Francis Fannon, the Assistant Secretary of State responsible for energy matters, said the U.S. will continue advancing energy development in the region as a priority.
"We view energy as a catalyst for cooperation and economic development to benefit all the people in the region and Cyprus has a meaningful role to that end," Fannon said after a meeting with Cypriot Energy Minister Georgios Lakkotrypis.
"We're very excited about developments ongoing in the region and we see great promise."
Fannon repeated Washington's support for Cyprus' own hydrocarbons search, adding that the ethnically divided country's resource wealth should be shared with all Cypriots equitably as part of a reunification deal.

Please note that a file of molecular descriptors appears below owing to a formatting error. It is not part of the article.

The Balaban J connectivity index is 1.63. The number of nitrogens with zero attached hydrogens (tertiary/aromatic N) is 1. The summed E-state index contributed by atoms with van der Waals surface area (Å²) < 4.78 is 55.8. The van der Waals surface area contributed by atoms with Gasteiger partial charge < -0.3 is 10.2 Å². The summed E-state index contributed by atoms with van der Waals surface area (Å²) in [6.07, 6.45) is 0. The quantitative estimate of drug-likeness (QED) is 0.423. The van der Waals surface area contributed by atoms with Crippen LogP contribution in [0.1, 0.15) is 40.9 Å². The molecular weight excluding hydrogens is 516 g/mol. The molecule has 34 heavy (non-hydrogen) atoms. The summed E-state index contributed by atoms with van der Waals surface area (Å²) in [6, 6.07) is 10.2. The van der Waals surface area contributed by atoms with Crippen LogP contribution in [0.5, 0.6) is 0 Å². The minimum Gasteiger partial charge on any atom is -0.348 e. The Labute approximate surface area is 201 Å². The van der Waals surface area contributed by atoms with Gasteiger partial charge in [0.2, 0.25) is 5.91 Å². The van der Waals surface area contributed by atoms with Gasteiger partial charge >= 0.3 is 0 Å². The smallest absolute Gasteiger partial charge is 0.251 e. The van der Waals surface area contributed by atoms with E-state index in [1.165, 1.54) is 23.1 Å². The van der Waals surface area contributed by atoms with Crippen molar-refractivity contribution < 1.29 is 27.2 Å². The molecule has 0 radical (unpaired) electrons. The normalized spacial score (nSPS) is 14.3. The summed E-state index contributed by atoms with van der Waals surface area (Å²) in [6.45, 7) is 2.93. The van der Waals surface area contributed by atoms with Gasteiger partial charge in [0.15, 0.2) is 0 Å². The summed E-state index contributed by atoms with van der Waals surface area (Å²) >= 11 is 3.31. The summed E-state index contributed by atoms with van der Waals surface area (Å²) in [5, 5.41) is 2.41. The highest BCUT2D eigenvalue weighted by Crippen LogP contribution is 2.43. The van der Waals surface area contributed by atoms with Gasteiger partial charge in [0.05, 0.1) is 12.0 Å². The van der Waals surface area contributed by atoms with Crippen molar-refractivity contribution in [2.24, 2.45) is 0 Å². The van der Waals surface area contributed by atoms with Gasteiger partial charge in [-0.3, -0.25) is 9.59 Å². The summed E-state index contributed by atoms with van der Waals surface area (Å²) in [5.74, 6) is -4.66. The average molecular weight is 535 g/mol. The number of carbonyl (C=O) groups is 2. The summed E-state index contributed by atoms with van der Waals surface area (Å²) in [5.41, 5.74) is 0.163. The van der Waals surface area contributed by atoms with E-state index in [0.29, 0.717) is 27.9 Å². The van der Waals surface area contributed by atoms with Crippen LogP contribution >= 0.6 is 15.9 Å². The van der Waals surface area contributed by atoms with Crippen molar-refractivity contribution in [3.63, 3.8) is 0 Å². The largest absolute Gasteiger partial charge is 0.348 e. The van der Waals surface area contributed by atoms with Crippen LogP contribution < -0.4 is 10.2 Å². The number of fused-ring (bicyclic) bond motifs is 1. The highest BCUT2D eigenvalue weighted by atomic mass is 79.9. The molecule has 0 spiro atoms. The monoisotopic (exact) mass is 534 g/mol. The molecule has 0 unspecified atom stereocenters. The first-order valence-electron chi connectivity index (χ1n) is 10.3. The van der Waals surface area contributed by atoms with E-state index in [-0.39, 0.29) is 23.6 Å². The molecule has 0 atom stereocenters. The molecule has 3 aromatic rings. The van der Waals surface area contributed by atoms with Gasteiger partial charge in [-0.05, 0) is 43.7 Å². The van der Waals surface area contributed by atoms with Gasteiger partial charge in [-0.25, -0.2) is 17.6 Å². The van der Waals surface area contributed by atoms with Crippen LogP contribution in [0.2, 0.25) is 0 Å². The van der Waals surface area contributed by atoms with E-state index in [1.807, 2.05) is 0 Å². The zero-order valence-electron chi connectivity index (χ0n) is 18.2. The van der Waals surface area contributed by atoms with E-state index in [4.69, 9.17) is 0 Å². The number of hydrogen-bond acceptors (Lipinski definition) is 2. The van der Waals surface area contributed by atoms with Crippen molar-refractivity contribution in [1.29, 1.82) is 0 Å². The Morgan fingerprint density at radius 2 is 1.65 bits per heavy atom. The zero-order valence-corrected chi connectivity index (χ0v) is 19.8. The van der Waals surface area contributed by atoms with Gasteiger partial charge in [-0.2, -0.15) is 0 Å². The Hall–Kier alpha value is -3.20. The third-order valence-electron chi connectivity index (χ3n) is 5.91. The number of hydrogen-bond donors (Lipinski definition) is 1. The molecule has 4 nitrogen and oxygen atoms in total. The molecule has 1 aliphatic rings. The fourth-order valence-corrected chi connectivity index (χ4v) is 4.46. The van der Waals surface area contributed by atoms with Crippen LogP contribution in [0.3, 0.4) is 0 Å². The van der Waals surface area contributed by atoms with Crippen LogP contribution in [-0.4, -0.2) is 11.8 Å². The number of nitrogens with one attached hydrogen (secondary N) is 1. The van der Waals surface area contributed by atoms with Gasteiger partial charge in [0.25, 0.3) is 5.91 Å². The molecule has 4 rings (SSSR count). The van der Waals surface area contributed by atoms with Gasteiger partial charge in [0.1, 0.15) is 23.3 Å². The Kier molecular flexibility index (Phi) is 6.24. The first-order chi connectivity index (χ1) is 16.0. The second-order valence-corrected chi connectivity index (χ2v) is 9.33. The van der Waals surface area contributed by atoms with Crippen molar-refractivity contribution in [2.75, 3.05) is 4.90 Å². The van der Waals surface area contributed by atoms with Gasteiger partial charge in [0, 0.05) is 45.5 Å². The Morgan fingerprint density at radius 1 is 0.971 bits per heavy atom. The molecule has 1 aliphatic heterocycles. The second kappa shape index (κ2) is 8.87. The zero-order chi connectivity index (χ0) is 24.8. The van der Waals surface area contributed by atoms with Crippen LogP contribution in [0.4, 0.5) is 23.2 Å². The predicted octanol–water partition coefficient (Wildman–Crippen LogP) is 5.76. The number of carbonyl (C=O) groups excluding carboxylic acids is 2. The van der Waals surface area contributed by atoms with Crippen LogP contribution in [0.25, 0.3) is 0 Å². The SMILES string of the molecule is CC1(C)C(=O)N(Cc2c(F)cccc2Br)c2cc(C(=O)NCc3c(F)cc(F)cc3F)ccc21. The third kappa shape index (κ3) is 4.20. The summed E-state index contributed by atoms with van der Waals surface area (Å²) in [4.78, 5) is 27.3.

Turkey strongly objects to exploratory drilling off Cyprus because it claims it infringes its own rights and those of breakaway Turkish Cypriots to the ethnically split island nation's natural resources.
The Cypriot government - which Turkey doesn't recognize - says drilling is it's sovereign right and that any potential wealth will be divided fairly after a peace deal is reached.
Fannon was in Cyprus as part of a three-nation visit that includes Israel and Egypt where significant offshore gas deposits that neighbor Cyprus' own waters have been discovered. In 2011, Texas-based Noble Energy discovered a field off Cyprus that's estimated to contain 4.5 trillion cubic feet of gas. Earlier this year, Italian energy company Eni also said it has found a gas field southwest of Cyprus, but hasn't given an estimate of its size.
Meanwhile, the Cypriot energy ministry said that the drillship Stena-Icemax will drill to a depth of nearly two kilometers (1.2 miles) below the seabed at the Delphyne-1 site off Cyprus where ExxonMobil and Qatar Petroleum are licensed to drill.
France's Total is also licensed to carry out exploratory drilling off Cyprus.
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